Sunday, September 04, 2005

Denis Murphy works with the Urban Poor Associates.
this story was taken from

“Religion is excellent stuff for keeping common people quiet.”- Napoleon Bonaparte

“RELIGION. A daughter of Hope and Fear, explaining to Ignorance the nature of the Unknowable.” - Ambrose Bierce, 1842-1914, American Author, Editor, Journalist

"To the degree that organized religion has decayed and the attachment to the Judeo-Christian tradition has become weaker, to that degree capitalism has become uglier and less justifiable." - Irving Kristol, 1979

I SAW two very different faces of the Catholic Church last Independence Day. In the morning, I went with thousands of others to the Folk Arts Theater for the kick-off of "Pondo ng Pinoy" [Fund of the Filipino], the centerpiece of the Manila Archdiocese's social action program. Most of the people there were young, and the music was theirs, including song and dance numbers by the Six Priests in the City group. The atmosphere was upbeat, joyful, optimistic. There was little talk of politics, good or bad, conflict, danger, struggle, oppression, heroism, risk or opposition.

In the evening, I attended a ceremony in which Bishop Julio X. Labayen was inducted into the Bantayog ng mga Bayani, the Wall of Heroes that honors those who struggled for justice against the martial law government. Joey Ayala sang of old heroes. I sat so close to him that I could hear the notes echoing off one another in the guitar. Most of those present were older people, relatives of the dead who died in the struggle or friends of the bishop.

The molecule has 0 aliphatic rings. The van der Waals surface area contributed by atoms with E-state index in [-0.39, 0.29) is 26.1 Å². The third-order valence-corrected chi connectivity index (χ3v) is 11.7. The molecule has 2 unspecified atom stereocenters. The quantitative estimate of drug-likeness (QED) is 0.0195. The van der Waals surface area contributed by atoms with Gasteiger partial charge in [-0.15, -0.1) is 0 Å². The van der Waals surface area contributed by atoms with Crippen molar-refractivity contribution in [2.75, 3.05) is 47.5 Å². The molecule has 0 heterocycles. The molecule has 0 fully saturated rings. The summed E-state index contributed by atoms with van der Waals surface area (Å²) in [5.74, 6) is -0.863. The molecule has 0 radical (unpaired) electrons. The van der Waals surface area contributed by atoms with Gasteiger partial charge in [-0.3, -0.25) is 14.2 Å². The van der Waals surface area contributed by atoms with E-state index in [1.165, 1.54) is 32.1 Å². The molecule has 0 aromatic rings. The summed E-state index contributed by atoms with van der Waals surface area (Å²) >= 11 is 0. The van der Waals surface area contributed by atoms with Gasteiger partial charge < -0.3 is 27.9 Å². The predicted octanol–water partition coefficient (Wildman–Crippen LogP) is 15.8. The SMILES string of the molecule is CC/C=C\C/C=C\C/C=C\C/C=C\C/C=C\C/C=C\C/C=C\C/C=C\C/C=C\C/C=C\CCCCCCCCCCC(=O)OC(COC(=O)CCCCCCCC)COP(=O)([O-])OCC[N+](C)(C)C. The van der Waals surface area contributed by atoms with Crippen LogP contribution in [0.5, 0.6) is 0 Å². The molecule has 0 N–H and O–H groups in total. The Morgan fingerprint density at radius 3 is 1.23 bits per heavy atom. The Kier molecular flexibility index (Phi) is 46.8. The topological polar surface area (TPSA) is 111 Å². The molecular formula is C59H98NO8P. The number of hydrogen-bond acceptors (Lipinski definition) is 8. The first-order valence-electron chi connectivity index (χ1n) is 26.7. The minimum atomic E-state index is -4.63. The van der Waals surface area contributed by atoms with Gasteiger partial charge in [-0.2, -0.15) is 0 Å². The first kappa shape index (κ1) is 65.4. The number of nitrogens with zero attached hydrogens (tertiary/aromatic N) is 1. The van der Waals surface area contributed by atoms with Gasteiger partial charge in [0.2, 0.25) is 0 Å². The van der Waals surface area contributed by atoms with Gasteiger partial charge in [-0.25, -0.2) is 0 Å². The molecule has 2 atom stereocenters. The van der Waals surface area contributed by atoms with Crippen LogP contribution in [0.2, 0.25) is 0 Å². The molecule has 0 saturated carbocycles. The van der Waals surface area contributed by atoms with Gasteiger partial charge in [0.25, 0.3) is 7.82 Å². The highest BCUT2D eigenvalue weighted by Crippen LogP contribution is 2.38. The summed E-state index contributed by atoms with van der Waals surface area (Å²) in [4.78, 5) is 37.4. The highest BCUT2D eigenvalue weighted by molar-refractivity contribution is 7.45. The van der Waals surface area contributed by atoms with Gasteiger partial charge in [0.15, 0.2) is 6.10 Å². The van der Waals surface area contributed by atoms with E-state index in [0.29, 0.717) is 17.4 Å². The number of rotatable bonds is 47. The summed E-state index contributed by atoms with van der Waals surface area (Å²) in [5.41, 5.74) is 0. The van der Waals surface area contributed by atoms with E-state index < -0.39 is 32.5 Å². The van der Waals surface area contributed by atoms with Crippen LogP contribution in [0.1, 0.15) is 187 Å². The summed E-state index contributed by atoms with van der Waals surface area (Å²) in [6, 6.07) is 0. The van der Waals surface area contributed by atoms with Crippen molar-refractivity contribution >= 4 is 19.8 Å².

Pondo ng Pinoy is basically a savings program to which rich and poor contribute. The money raised will be spent on the needs of the poor. Such saving, with the education and formation work that will go along with it, will help create a culture of unselfishness and love and help unite the different levels of society, speakers said. It will give dignity to the poor who will also contribute the 25 centavos a day the program calls for. It is supported by a theology Archbishop Gaudencio Rosales calls the "Theology of the Crumbs," after the parable in Luke's Gospel of the rich man called Dives and Lazarus, the poor beggar at the gate of the rich man's house.

Bishop Labayen spoke of the tensions and heartaches in the Catholic Church of the martial law years, of the salvaged dead and the need he had in the 1970s to add a justice and peace desk to the National Secretariat for Social Action (NASSA) to deal with the mass arrests, killings and the wholesale abuse of human beings that took place then. There was danger and heroism enough for a lifetime.I remember how meaningful the Mass was then, including one officiated by the late Bishop Mariano Gaviola in the streets of Manila’s Tondo district with the poor of ZOTO who had tried to march for land and had been dispersed by the police. They came back discouraged, wounded, but the Mass gave them courage once again. No wonder, the Mass itself was born amid danger, intrigue, raw political power and courage.